Despite advances in the understanding and general management of Down syndrome, the condition is still associated with a certain amount of stigma. It is important that individuals with this condition receive support from their family, friends and society at large.
All people with Down syndrome have some degree of learning disability and therefore require special educational support as they grow up. The parents of people with Down syndrome are also in need of social and organizational support in order to help them understand the condition and its associated complications.
Historically, people with Down syndrome were removed from general society and confined in institutions or colonies. It was only in the mid-twentieth century that parents, physicians, researchers and organizations supporting people with Down syndrome managed to start changing the way individuals with Down syndrome and other disorders were viewed and treated by society. As individuals with the condition have become increasingly integrated into normal society, their situation has gradually improved, with many now educated alongside other children in regular schools.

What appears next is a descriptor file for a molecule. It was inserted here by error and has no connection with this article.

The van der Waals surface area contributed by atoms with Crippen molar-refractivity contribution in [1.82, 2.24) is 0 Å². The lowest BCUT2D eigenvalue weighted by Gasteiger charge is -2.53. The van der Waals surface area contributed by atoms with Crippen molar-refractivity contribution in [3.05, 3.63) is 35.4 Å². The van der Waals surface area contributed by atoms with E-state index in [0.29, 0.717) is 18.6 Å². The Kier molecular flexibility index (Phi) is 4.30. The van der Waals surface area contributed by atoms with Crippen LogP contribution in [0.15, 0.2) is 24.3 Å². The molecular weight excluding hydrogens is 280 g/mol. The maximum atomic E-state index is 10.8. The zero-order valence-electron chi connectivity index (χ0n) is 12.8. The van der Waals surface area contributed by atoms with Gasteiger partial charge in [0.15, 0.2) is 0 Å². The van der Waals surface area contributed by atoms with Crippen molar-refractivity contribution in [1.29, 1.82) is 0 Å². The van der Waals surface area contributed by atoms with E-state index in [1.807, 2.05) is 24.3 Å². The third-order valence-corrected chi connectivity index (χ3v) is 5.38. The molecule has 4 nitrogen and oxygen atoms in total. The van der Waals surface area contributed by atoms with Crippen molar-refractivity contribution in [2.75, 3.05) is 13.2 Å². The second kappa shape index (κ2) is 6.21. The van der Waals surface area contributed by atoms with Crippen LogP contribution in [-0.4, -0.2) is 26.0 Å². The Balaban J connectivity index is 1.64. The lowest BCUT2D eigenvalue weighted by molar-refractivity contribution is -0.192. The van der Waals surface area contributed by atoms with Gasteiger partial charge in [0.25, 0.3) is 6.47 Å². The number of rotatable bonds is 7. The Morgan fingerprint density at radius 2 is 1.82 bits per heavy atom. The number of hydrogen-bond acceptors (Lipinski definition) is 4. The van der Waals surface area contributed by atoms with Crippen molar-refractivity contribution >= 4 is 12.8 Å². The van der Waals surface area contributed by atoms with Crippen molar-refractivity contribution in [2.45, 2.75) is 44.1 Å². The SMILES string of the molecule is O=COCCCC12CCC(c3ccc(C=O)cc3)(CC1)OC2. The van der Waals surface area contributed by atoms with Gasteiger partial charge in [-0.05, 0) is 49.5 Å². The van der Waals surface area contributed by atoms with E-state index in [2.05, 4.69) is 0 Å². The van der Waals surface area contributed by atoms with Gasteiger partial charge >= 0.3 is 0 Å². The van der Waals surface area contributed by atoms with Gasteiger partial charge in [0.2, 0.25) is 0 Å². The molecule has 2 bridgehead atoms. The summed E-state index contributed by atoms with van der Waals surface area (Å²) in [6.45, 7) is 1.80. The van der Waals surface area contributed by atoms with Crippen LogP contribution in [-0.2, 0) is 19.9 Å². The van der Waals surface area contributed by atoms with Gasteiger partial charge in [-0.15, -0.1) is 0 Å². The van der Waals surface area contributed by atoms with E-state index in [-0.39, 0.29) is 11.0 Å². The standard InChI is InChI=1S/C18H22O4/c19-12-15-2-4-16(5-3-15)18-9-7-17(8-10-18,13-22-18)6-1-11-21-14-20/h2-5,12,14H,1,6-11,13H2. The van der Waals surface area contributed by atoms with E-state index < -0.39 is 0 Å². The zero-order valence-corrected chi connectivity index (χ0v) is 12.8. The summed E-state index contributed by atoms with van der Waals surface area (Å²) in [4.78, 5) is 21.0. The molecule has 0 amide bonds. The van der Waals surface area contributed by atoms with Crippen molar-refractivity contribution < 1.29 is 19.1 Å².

Some of the supportive organizations for people with Down syndrome include the National Association for Down Syndrome that was founded in the United States by Kathryn McGee in 1960. A similar organization is MENCAP, which supports people with all forms of learning disability and was founded in the United Kingdom in 1946 by Judy Fryd. The National Down Syndrome Congress was founded as a first national organization in 1973 by Kathryn McGee and others.
The first World Down Syndrome Day was held 21 March 2006. During their European congress in Palma de Mallorca, the European Down Syndrome Association proclaimed the day, which was chosen as a way of symbolising chromosome 21. In the United States, Down Syndrome month is observed every October by the National Down Syndrome Society.
Reviewed by Sally Robertson, BSc